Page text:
No, not that Black Swan

Another method for considering potential futures is the Delphi method. This method seeks scenario possibilities from a diverse group of experts. These experts are consulted over time and can have limited interaction with one another, allowing them to add to or revise their statements as the exploration moves forward. This is more difficult to set up and manage than a scenario plan, but is useful for ongoing studies when those seeking answers do not possess sufficient expertise on their own. The web has allowed for several ongoing Delphi polls, including SciCast (for science), TechCast (for technology), the Horizon Project (for education) and the Good Judgment Project (for international affairs). It's an effective way to leverage the wisdom of crowds, consider diversity in perspective and ensure subject matter expertise. It's even possible to combine the method with scenario planning, seeking expert feedback on several different possible scenarios and drivers.

In recent years, there have been many additional methods created and incorporated into futures studies. Some, like social network analysis, seek to understand the relationship between individual actors in a system in order to study phenomena like information dissemination and the spread of disease. Trend analysis and technology mapping, like IT consulting firm Garter's Hype Cycle, anticipates the timeframe of emerging technologies reaching mass adoption. The Three Horizons perspective helps planners to see the differences between the practices of today and those of the future, whereas Causal Layered Analysis, as described by its creator, is a framework for an organization to examine its underlying perspective and metaphor in order to enact long term, transformational change. There is no shortage of particular methodologies to choose from depending on your needs and circumstances, but any method of futures studies will abide by some key principles of the field.

Unlike most disciplines, which demand narrow, technical knowledge, futures studies requires broad, interdisciplinary thinking. The field is exciting because of its focus on exploring new ideas and its dedication to answering the unanswerable. Forecasting is not about seeing how close to the eventual future these explorations can be, but instead about understanding the wide range of possibilities ahead of us. As Global Business Network founder Peter Schwartz explains in the prologue of his book "The Art of the Long View":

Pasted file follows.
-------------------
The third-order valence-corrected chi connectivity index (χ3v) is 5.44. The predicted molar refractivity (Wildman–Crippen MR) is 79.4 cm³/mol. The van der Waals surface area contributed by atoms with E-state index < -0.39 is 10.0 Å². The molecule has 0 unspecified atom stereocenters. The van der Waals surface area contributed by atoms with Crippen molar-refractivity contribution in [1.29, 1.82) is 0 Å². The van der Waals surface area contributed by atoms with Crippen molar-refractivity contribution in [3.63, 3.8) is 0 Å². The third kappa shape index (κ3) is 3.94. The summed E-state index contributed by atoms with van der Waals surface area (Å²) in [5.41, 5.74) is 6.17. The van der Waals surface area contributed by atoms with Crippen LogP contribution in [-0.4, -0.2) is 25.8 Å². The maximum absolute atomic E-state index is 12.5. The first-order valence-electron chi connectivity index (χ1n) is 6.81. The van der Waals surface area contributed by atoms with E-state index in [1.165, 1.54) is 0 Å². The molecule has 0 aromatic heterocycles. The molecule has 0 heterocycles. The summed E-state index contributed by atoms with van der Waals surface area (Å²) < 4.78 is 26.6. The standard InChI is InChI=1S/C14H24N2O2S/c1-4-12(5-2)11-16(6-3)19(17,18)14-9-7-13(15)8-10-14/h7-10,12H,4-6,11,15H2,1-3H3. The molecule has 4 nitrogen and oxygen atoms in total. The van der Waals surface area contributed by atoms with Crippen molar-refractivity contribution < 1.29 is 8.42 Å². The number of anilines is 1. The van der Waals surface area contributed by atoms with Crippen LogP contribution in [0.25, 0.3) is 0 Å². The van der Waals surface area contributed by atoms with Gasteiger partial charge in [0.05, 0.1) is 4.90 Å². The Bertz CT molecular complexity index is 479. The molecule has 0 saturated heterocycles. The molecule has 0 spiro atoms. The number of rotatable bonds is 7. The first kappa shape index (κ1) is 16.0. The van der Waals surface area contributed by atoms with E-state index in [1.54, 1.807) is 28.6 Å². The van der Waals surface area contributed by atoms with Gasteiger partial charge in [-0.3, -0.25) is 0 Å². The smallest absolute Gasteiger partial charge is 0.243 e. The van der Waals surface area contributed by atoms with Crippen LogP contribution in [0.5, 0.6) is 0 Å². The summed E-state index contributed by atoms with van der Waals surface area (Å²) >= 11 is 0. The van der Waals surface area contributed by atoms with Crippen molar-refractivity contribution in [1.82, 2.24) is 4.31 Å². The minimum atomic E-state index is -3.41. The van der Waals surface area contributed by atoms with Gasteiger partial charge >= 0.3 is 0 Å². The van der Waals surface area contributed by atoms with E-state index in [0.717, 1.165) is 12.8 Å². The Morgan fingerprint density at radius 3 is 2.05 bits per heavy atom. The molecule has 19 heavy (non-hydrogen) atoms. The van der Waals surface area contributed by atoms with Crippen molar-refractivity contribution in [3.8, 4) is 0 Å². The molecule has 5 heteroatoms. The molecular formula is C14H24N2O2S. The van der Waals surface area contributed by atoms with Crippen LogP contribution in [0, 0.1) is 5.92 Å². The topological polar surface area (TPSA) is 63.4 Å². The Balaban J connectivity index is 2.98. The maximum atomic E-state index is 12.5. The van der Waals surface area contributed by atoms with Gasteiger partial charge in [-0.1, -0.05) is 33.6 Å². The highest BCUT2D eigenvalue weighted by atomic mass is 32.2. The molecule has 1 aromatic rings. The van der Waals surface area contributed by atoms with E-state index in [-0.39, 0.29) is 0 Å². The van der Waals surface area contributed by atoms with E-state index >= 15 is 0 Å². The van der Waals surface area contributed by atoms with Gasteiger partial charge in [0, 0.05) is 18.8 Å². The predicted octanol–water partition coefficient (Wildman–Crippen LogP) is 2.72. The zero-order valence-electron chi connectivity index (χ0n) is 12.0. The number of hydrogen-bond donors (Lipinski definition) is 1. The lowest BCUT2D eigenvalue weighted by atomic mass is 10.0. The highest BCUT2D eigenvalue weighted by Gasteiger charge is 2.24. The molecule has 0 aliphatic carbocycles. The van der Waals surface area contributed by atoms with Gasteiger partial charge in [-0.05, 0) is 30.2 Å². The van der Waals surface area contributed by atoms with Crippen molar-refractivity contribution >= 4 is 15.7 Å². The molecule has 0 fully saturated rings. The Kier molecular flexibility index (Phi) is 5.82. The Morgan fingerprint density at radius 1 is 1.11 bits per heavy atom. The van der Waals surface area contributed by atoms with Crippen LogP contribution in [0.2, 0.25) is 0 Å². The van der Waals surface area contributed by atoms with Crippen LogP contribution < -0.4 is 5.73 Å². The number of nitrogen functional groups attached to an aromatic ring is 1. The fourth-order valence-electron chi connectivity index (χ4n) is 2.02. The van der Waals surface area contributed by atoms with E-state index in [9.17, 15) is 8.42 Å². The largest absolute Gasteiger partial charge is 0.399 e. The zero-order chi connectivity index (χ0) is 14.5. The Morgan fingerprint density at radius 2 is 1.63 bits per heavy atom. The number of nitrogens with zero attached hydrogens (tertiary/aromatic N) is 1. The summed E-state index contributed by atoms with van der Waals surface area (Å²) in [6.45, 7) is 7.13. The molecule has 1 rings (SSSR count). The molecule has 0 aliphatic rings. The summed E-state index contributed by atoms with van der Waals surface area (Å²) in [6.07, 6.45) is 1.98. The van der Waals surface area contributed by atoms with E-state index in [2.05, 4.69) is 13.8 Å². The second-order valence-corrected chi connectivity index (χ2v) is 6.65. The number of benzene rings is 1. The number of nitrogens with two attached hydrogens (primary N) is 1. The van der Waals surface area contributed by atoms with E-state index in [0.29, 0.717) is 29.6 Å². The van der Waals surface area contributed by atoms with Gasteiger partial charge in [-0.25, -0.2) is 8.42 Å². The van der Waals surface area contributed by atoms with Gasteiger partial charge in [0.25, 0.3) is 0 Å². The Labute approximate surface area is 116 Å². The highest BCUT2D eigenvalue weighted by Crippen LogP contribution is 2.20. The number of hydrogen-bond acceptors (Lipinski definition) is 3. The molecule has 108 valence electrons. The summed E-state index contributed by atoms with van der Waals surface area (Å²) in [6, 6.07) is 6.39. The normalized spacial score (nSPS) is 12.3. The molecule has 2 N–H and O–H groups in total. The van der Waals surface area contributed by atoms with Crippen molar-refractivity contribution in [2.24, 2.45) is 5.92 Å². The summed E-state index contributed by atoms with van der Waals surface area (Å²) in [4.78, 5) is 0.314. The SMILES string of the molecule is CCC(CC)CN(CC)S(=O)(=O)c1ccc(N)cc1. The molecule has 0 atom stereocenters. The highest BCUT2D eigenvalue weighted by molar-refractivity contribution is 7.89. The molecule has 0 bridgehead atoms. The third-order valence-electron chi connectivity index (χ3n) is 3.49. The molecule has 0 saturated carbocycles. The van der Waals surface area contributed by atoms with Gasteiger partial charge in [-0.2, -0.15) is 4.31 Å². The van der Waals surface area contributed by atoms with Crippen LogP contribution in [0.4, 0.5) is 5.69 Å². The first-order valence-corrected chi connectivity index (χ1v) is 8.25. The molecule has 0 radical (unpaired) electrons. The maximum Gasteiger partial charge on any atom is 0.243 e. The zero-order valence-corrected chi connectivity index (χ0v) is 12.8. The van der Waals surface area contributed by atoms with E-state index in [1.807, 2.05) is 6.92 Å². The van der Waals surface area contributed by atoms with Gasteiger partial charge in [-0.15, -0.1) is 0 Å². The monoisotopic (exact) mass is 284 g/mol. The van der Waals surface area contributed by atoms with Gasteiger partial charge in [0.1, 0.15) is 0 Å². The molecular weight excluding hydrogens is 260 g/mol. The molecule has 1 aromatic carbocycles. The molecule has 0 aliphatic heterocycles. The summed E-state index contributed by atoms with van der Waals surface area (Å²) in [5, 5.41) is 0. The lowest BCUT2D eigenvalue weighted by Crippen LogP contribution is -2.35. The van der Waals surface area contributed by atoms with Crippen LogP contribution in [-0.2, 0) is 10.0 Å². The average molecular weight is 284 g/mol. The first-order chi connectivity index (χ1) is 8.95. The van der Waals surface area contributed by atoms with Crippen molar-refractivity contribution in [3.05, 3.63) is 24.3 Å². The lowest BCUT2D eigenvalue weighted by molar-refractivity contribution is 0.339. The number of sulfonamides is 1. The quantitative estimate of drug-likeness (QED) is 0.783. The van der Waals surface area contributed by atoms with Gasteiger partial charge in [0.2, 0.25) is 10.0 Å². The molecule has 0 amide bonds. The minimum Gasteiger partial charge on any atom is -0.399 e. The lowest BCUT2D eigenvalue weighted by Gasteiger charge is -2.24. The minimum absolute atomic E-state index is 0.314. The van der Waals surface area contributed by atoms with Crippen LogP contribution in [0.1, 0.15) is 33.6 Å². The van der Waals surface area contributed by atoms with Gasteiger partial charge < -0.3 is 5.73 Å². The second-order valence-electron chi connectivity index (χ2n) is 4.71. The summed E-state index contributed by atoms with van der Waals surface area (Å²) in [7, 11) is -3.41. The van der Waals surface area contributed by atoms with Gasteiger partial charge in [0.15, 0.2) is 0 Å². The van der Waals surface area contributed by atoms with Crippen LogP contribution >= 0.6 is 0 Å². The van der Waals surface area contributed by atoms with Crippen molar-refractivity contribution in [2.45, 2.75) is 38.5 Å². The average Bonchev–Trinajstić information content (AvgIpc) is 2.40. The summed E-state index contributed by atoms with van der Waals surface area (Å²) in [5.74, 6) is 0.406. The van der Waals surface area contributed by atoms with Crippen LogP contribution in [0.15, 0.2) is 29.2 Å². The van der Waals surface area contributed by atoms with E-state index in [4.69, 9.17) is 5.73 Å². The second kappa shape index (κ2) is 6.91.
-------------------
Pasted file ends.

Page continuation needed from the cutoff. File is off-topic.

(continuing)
In western societies, people are ostensibly free, but they feel constrained by the unpredictability of events.{...} A deep and realistic confidence is built on insight into the possible outcomes of our choices. In this unpredictable context, freedom is the ability to act both with confidence and a full knowledge of uncertainty.

While there are professional futurists who make their livings consulting to organizations on this kind of strategic planning, you don't have to be a card-carrying member to use these methods in your own personal and professional lives. Anyone who is interested in what's coming next can learn more about these tools and participate in the wider future community. Whether by joining a real-time Delphi site, participating in the World Future Society 2015 conference this July or even just mapping out some scenarios for the next year of your life, you can clarify what lies ahead of you and take an active role in deciding what will come next. Suddenly, "predicting" the futures may not seem so mysterious and infeasible after all.

Additional readings and resources: